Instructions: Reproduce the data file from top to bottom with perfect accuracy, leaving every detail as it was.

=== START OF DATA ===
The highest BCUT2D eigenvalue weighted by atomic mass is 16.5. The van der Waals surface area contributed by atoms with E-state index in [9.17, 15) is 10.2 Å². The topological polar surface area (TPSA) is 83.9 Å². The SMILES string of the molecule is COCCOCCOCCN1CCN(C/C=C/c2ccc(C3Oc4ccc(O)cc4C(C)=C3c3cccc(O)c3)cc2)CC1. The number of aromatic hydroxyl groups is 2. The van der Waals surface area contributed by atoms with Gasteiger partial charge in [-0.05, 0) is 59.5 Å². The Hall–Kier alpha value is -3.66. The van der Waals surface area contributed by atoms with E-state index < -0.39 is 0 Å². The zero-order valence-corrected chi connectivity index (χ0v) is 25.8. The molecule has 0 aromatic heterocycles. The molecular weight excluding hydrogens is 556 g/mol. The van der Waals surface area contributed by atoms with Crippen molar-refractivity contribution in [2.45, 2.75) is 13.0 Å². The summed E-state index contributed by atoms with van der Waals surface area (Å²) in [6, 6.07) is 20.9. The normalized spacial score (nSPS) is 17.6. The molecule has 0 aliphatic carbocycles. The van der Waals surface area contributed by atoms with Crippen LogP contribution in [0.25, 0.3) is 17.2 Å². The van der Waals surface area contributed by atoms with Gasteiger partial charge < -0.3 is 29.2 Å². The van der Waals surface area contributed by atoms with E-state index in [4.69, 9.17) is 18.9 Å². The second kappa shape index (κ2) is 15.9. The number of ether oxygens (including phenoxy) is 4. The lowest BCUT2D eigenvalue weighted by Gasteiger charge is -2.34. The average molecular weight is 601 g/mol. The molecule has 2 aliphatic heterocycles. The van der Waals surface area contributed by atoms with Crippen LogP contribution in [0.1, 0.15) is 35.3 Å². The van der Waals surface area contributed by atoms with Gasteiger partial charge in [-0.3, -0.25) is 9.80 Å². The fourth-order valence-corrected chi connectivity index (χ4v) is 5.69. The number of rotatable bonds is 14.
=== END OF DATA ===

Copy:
The highest BCUT2D eigenvalue weighted by atomic mass is 16.5. The van der Waals surface area contributed by atoms with E-state index in [9.17, 15) is 10.2 Å². The topological polar surface area (TPSA) is 83.9 Å². The SMILES string of the molecule is COCCOCCOCCN1CCN(C/C=C/c2ccc(C3Oc4ccc(O)cc4C(C)=C3c3cccc(O)c3)cc2)CC1. The number of aromatic hydroxyl groups is 2. The van der Waals surface area contributed by atoms with Gasteiger partial charge in [-0.05, 0) is 59.5 Å². The Hall–Kier alpha value is -3.66. The van der Waals surface area contributed by atoms with E-state index < -0.39 is 0 Å². The zero-order valence-corrected chi connectivity index (χ0v) is 25.8. The molecule has 0 aromatic heterocycles. The molecular weight excluding hydrogens is 556 g/mol. The van der Waals surface area contributed by atoms with Crippen molar-refractivity contribution in [2.45, 2.75) is 13.0 Å². The summed E-state index contributed by atoms with van der Waals surface area (Å²) in [6, 6.07) is 20.9. The normalized spacial score (nSPS) is 17.6. The molecule has 0 aliphatic carbocycles. The van der Waals surface area contributed by atoms with Crippen LogP contribution in [0.25, 0.3) is 17.2 Å². The van der Waals surface area contributed by atoms with Gasteiger partial charge < -0.3 is 29.2 Å². The van der Waals surface area contributed by atoms with E-state index in [4.69, 9.17) is 18.9 Å². The second kappa shape index (κ2) is 15.9. The number of ether oxygens (including phenoxy) is 4. The lowest BCUT2D eigenvalue weighted by Gasteiger charge is -2.34. The average molecular weight is 601 g/mol. The molecule has 2 aliphatic heterocycles. The van der Waals surface area contributed by atoms with Crippen LogP contribution in [0.1, 0.15) is 35.3 Å². The van der Waals surface area contributed by atoms with Gasteiger partial charge in [-0.3, -0.25) is 9.80 Å². The fourth-order valence-corrected chi connectivity index (χ4v) is 5.69. The number of rotatable bonds is 14.